A little over a week before the show, McAndrew and Lantry packed up these weighty sculptures and drove them cross-country by themselves. When I push Shona to recognize and speak to her considerable strength in physical terms and not just her stalwart values or obvious metaphysical capacity to imagine, create and influence, she offers: “My mom told me a few days ago that I’m actually quite scary when I’m angry.”
McAndrew-the artist, the human-seems to live rather intentionally in this past-post modern world, a place where one must use themselves as an avatar to educate the ignorant masses, and oh boy, are they ignorant. Social ills, in 2018 manifest most clearly and pervasively on social media, as we know. It’s here they fester and incubate, before blowing a gasket in a high school or in the Whitehouse, for instance. McAndrew, the young artist and socio-political avatar, just happens to be producing an exponential number of uncanny sculptural avatars (Mollie, Caroline, Elizabeth, Louise, Josephine), which dramatically increases feedback, for better or worse.
Like many artists pushing the body image or sexual acceptance conversation forward, McAndrew often sees her work censored and removed from platforms like Facebook and Instagram. While the imagery is up, however, she has no problem engaging with trolls, bullies and other low-grade misogynists, perhaps to a fault. “My boyfriend says I engage too much, but it takes so little for a big change to happen in someone’s mind. A little comment at the right time and they really begin to think.”
This also seems to include seemingly reasonable adults who for one reason or another, find offense in McAndrew’s pleasantly plebian, deliberately “shameless” and therefore perhaps, outwardly ostentatious works. “Someone reposted a picture of that sculpture (Netflix and Chill), and the first comment was, ‘Why wont she post a photo of a more realistic looking man? He wouldn’t be so thin and lean and muscular.’ In reality, I softened him up,” says McAndrew. “My boyfriend; his body is really hard and lean. I’m showing his hardness next to my softness. It’s so much about me touching him. He’s barely aware, just watching TV. He’s there for my enjoyment.”
McAndrew agrees, that the one thing that makes someone more uncomfortable than the presence of an overweight person, is an overweight woman being romantic with a conventionally attractive man. “A lot [of online detractors] are plus-size women,” she says. “And much more than you’d think. It’s because many plus-size women don’t think they’re pretty enough. They seem to be bothered by the way I represent them. I take pleasure with responding with comments that help them reconsider.”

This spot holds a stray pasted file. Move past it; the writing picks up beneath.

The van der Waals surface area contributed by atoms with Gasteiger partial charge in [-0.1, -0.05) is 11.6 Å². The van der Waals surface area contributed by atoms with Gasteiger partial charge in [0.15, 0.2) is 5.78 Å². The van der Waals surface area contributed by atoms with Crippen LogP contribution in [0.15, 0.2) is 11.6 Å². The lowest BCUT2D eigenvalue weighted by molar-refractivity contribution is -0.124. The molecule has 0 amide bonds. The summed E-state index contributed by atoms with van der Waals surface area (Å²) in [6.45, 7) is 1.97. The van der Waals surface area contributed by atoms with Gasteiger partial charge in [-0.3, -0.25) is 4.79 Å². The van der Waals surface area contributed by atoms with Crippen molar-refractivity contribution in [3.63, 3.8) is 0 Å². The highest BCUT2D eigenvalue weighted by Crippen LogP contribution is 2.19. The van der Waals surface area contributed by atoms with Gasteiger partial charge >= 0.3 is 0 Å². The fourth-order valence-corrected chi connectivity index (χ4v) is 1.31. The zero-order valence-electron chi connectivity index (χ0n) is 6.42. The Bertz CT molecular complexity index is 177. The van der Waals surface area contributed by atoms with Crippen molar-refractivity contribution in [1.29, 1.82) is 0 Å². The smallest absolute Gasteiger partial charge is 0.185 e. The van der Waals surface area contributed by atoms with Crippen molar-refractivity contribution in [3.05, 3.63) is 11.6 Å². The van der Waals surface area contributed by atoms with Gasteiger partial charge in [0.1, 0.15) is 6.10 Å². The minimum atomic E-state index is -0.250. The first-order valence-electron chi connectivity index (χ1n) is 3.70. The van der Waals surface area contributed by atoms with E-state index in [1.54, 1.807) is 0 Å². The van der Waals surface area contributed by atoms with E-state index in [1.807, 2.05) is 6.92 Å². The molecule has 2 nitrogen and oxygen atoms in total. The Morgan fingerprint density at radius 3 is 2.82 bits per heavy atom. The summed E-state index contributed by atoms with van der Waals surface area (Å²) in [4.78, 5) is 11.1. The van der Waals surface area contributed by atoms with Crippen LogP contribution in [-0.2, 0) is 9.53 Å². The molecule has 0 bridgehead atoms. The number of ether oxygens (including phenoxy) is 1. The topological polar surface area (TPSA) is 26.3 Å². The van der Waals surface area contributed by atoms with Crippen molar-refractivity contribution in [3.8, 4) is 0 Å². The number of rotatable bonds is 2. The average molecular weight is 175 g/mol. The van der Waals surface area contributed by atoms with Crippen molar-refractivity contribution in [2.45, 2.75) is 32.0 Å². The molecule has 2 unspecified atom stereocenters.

McAndrew, who was born and raised in Paris-where she lived until she was 18 (before heading to Brandeis University in Waltham, MA)-recalls feeling the same way (angry, perplexed) when, as an insecure teenager, saw a svelte Frenchman enthusiastically making out with an overweight woman on the train. “It’s like looking in the mirror and realizing, ‘Oh shit, I’m fat!’ But at some point, you need to stop having that feeling like, ‘I’m not allowed to feel good.’ When you finally give yourself that permission, it sets other people off.”
Many people have missed the point in McAndrew’s work. Online, she receives blunt critical appraisals: “It’s all about fat women showing they can be sexual” or “My boyfriend says I’m beautiful and that’s all I need.” Her reply to the latter, she says, is often something like, “What if you didn’t need your boyfriend to tell you that you’re beautiful?” Oui, the acceptance of others has to begin with self-acceptance.
“What bothers people is the unconventional body,” or so goes Shona’s hypothesis. She sees evidence is the vast number of uncensored, permissive nipples in see-through tops on conventional or model-type bodies versus, say, bigger bodies, scarred bodies or queer bodies. “You can’t deny it,” McAndrew insists. “I’m in that world. What connects all of them is they don’t look like Victoria's Secret angels.” Here surfaces a moment of intersectional awareness. “I’m very aware of how white my show is,” she says. “They’re all about me right now. I just spent eight months up in the mountains. I couldn’t talk to anyone, so it could only be about my experience.”
But the title is telling. Who or what is MOIRA? “They’re all Moira,” says the artist, before adding, “Moira is my mom’s name.” Before getting into McAndrew’s fascinating parentage, another snippet of socio-political self-awareness: “If I work with someone, I need to talk to them and see if our stories sound similar,” she says. “It could be exactly the same or completely different. But if it’s about a hidden reality or reality behind closed doors, it has to belong to that actual person. It has to be from their mouth.”